Claressa Shields defeats Franchon Crews to kick off pro career

Shields starts her professional career with a bang (3:26)

Claudia Trejos and Ana Julaton break down middleweight Claressa Shields' first professional win over Franchon Crews, how she able to handle the pressure and winning the audience in Las Vegas. (3:26)

LAS VEGAS -- Super middleweight Claressa Shields, the two-time U.S. Olympic gold-medal winner, made her professional debut in action-packed style as she powered to a four-round decision victory against amateur rival Franchon Crews on Saturday night at T-Mobile Arena.

Shields, a 21-year-old from Flint, Michigan, was the best female in amateur boxing and named the most outstanding fighter of the women's tournament at the Rio Games in August. She began her pro career by defeating Crews, a decorated amateur who had lost three times to Shields in the unpaid ranks.

Shields beat Crews again in the paid ranks and did so handily, winning 40-36 on all three judges' scorecards in a blazing fight. ESPN.com also had Shields winning 40-36. Shields' victory took place on the undercard of her idol Andre Ward's light heavyweight world title challenge against Sergey Kovalev.

"It feels so good to have just made my pro debut," Shields said. "This is what I've been training for. I'm faster and I hit harder. And I'm the better fighter. But Crews brought 100 percent, and I respect her for that. I hope to fight next in January or February."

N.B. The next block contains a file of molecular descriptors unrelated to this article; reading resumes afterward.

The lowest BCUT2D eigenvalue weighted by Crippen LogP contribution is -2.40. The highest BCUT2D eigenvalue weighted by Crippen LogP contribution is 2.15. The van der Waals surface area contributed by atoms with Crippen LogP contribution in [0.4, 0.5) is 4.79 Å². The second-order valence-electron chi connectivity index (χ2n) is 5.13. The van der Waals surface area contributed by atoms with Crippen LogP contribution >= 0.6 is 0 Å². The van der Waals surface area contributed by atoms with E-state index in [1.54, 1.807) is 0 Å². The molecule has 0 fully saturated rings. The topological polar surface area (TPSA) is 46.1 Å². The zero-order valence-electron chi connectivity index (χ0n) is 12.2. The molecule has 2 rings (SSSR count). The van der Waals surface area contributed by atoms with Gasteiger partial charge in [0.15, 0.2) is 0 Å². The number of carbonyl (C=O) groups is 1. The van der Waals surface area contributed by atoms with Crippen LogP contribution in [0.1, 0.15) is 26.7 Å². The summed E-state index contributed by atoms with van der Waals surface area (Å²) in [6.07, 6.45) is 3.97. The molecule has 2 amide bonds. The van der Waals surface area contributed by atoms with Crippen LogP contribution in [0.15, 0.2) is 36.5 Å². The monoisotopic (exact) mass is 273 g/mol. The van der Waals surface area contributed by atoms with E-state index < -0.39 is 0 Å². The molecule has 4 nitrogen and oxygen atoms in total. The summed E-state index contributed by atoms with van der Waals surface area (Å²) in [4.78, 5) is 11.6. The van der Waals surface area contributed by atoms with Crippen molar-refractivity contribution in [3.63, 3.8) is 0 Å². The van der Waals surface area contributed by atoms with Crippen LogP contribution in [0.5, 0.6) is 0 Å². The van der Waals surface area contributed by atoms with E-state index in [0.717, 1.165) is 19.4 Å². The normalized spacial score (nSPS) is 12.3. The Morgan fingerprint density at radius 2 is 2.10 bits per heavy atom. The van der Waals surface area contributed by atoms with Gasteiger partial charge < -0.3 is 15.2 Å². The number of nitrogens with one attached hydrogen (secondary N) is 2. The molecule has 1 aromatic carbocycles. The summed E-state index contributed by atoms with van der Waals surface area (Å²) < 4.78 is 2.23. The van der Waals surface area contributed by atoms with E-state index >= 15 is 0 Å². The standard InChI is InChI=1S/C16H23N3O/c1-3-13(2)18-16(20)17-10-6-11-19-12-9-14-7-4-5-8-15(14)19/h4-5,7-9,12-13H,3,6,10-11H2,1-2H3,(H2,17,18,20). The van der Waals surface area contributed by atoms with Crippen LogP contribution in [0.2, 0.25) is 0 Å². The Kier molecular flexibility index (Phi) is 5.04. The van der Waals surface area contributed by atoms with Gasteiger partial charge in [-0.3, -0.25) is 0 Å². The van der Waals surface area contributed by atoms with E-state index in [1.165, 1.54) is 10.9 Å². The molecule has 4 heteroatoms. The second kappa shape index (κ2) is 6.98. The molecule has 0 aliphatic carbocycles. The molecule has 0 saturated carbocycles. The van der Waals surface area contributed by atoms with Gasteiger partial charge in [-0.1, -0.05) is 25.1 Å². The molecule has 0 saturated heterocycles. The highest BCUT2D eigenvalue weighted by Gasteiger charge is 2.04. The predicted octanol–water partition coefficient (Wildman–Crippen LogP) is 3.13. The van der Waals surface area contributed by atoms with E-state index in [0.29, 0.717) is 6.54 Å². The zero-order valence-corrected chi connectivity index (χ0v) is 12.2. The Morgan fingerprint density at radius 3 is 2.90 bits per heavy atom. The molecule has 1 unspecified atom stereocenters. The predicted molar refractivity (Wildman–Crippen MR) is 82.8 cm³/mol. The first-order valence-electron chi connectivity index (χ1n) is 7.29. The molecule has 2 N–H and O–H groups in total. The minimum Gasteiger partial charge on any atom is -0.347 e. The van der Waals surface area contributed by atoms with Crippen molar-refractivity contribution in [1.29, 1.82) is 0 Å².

As soon as the bell rang to begin the fight, Shields and Crews stormed toward each other with all-out aggression in what was a blazing first round. There were several heated exchanges, and they both landed clean punches. The action did not let up in the second round, but Shields appeared to get the better of Crews, even landing a heavy left hand as the round wound down.

Referee Russell Mora twice warned Crews (0-1), 29, of Baltimore, for pushing Shields to the canvas and sneaking in some solid blows.

Shields (1-0), who earned $50,000, was going hard for a knockout in the fourth round and rattled Crews, who made $10,000, with several hard punches.

"It's not what I wanted, but to be called on, last minute, for a fight of this magnitude, I am proud of myself," Crews said. "We will fight again in the future."

Shields, the most decorated female amateur in history who is also a four-time U.S. national champion and two-time world amateur champion, has not lost since 2012 and finished her amateur career 77-1.